Bio-outsourcing share to drop as Big Pharma invests heavily in-house, analyst

By Dan Stanton

- Last updated on GMT

Image: iStock/cacaroot
Image: iStock/cacaroot

Related tags Big pharma Investment Wuxi biologics Samsung biologics

CMOs will struggle to compete with large in-house capacity investments, according to Results Healthcare which predicts a decline in outsourced biomanufacturing.

A report on outsourced pharma and biopharma manufacturing published by industry advisory group Results Healthcare has estimated that the global market for contract manufacturing organisations (CMOs) will reach $105bn (€100bn) by 2021, up from $71.5bn in 2015.

But almost 90% of this is small molecule manufacturing (rising to 92% for commercial production), and despite the large number of biologics in clinical development the gap between small and large molecule outsourcing is set to widen, according to Results Healthcare analyst Achim Newrzella.

“At first glance this indeed seems a little counter-intuitive, especially since CMOs are talking very bullishly about the increase in outsourced manufacturing,” ​he told

“We are however seeing a preference by Big Pharma to keep the more complex (biologics) API manufacturing processes in-house in order to retain full control over product quality and certainty of supply. A blockbuster biologic can generate millions of profit per day, so security of supply for these high value products is the number one priority.”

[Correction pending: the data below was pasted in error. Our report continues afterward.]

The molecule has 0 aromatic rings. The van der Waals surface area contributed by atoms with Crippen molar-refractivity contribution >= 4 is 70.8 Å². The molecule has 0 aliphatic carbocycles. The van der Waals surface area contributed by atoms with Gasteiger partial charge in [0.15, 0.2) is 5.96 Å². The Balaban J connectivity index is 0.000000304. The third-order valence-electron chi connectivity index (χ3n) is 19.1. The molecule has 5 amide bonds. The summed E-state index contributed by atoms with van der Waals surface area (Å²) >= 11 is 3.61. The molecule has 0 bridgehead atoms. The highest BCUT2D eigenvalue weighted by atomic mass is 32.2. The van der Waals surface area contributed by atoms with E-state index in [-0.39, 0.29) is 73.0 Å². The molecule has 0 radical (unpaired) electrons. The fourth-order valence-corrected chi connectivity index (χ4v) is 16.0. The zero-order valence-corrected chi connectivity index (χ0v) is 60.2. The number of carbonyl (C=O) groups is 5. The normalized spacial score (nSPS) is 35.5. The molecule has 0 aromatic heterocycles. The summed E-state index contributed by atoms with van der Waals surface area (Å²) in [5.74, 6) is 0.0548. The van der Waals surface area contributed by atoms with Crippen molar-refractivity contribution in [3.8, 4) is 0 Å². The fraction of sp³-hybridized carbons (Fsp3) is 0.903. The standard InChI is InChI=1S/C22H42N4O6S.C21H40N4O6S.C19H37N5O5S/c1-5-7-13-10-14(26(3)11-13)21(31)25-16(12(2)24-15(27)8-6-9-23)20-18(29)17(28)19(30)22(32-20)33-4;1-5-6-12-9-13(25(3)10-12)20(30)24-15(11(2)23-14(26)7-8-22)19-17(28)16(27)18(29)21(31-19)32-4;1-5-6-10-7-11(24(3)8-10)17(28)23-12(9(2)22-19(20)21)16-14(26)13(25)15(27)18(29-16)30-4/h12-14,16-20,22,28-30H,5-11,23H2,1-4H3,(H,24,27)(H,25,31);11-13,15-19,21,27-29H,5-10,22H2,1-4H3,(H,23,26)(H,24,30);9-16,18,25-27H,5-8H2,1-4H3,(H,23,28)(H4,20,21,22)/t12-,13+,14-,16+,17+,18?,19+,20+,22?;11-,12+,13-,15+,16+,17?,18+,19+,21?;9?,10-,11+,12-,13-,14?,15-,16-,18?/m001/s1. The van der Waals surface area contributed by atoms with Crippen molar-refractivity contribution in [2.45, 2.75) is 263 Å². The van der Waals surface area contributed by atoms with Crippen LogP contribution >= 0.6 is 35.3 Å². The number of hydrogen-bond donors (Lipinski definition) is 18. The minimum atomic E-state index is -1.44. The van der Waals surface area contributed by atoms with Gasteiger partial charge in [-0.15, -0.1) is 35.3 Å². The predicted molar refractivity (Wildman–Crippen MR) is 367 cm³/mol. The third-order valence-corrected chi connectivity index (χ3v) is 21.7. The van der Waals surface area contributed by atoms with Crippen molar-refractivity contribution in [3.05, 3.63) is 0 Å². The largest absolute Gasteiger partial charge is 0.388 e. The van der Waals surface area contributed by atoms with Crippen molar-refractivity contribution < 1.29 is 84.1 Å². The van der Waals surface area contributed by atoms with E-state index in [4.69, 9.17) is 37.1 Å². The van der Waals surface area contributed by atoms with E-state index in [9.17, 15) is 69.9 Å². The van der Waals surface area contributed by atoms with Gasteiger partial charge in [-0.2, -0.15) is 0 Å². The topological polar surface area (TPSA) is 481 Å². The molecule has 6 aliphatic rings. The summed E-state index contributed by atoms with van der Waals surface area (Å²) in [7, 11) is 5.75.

Comments from drugmakers support this idea, with companies like Novartis​, Eli Lilly​ and Janssen​ previously stating a preference to keep their more complex manufacturing in-house.

Capital investments

And while there have been some investments by CMOs to increase commercial biologics manufacturing capacity, this is much smaller than the capital being spent by Big Pharma. Just some of the capacity expansions include:

  • Abbvie​: $320m in a biologics facility in Singapore due to become operational in 2019
  • Novartis​: $700m in a biologics facility in Singapore due to become operational in 2017
  • Roche​ : approximately $2.1bn across its biologics manufacturing network between 2013 and 2018
  • Bristol-Myers Squibb​: $900m in an Irish large-scale biologics facility due to be completed in 2019
  • Boehringer-Ingelheim​: €500m in Austrian site for biologics API manufacturing due to be operational in 2021
  • Shire​: $400m in an Irish manufacturing site, to be operational in 2019

“This list is by no means exhaustive and quickly shows that CMOs can’t compete with capacity expansion at such a massive scale,”​ Newrzella said. “As a result it is not that surprising that our model predicts that biologics outsourcing will decrease from 12.3% in 2017 to 11.2% in 2021.”

And while CMOs have cited demand from small biotechs​ and virtual biopharma as growth factors due to the lack of in-house expertise or capital to build their own manufacturing, “the value of these contracts, however, is relatively small when compared to the overall biologics market and can’t drive outsourcing growth at the same rate as big pharma contracts,” ​Newrzella added.

Cash rich Asia

Contrary to the trend, there has been a spout of heavy investments by Asian contract manufacturers over the past couple of years: a WuXi Biologics​ is opening a $150m facility in China later this year, Koreas’ Samsung Biologics​ has a $740m third plant set to come online in 2018, and Celltrion​ is investing $275m at a site nearby.

“Biologics manufacturing is a very capital intensive venture and Asian companies at the moment are quite cash rich,”​ Newrzella said.

“They have recognised the opportunity to grab market share in an attractive, fast growing sector and accordingly have invested aggressively in expanding capacity. The hope will be that increasing market share now, combined with growth of the biologics pharma market over the next decade, will position these companies strongly for the future.”

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